If you haven’t seen it, let me introduce you to the king of hustle culture Elon Musk’s tweet about his work hours:
Elon isn’t alone in his promotion and glamorization of hustle culture.
Everyone from celebrities to business coaches, corporate businesses, and working spaces are encouraging the world to work harder and achieve their goals.
But when we know the effects of overwork and stress, why, are we so obsessed with hustle culture?
Well in this article I’m going to be tackling exactly that. By exploring where the term ‘hustle’ really came from, the impact it’s having on our mental health and identities, and what you, yes you, can do about it.
Watch the video:
The history of hustle culture
Do any Google search and you may think the appearance of hustle culture was first introduced by millennials, but this isn’t the case.
Hustle culture actually started late 19th early 20th century as discrimination against black people in America and beyond.
In an article by Isabella Rosario titled Hustle Culture’s Black Roots, she describes how the term ‘hustle’ was used as an association between black people and laziness.
“This idea—that black people struggle due to their own failures, rather than systemic oppression — was widespread.”
This soon turned into the NEED for black people to hustle and fight against this oppression.
“It didn’t mean black people were buying into the racist idea that they weren’t working hard enough—but that some held onto hope that by “working twice as hard” they might be able to get by, or even in some cases get ahead.”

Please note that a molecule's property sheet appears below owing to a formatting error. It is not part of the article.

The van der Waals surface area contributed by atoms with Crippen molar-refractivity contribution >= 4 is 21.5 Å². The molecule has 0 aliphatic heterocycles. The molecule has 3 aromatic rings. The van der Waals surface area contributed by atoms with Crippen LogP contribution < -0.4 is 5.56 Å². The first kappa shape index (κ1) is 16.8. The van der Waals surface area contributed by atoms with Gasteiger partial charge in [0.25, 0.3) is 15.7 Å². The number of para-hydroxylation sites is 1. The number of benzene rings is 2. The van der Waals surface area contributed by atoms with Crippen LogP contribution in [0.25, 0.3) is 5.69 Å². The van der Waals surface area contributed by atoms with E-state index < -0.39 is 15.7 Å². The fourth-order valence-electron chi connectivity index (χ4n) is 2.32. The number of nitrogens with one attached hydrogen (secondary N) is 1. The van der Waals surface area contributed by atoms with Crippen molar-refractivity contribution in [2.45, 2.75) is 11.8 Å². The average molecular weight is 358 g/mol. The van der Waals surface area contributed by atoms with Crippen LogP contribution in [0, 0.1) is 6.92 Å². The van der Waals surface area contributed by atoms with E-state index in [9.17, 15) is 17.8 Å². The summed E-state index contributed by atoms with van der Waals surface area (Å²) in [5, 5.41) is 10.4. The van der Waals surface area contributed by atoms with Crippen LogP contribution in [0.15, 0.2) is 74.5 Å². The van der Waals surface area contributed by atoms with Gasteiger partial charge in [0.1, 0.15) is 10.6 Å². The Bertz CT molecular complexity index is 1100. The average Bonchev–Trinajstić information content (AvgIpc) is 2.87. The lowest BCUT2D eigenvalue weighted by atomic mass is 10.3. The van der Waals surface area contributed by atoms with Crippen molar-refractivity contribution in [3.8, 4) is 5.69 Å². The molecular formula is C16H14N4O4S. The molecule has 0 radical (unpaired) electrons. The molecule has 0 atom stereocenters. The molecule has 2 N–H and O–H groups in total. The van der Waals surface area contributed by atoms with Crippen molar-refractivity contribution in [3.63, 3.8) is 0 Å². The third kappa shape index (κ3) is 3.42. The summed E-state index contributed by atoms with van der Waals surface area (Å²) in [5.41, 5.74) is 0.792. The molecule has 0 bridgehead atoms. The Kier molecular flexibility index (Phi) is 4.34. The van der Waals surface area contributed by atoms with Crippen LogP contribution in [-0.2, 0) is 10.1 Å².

Isabella goes on to talk about how the term ‘hustle’ was then reframed and absorbed into black culture.
Between the 1990s and 2000s, the word was adopted into rap culture. The meaning didn’t change, it was about black resilience.
“their lyrics acknowledged that hustling was what black people needed to do to survive in a rigged system.”
Hustle goes mainstream
It was years later that the term started to be adopted into white mainstream culture.
When once hustle meant (for black people):
- Working multiple jobs to get by.
- Doing whatever it takes to make ends meet and support your family.
- Working twice as hard just to get ahead.
It transformed into (and this was taken in pieces from an article by Gary Vaynerchuck titled Hustle: The Cure for Those Who Complain):
- Hustle is really working, day in and day out when no one is looking.
- Hustle is simply putting it all on the line.
- I’m sorry to call you out, but I know you don’t work as hard as me.
- Stop crying and keep working. Hustle is the only activity of success.
Hustle was once (and still is), a necessary evil for many black people working multiple jobs.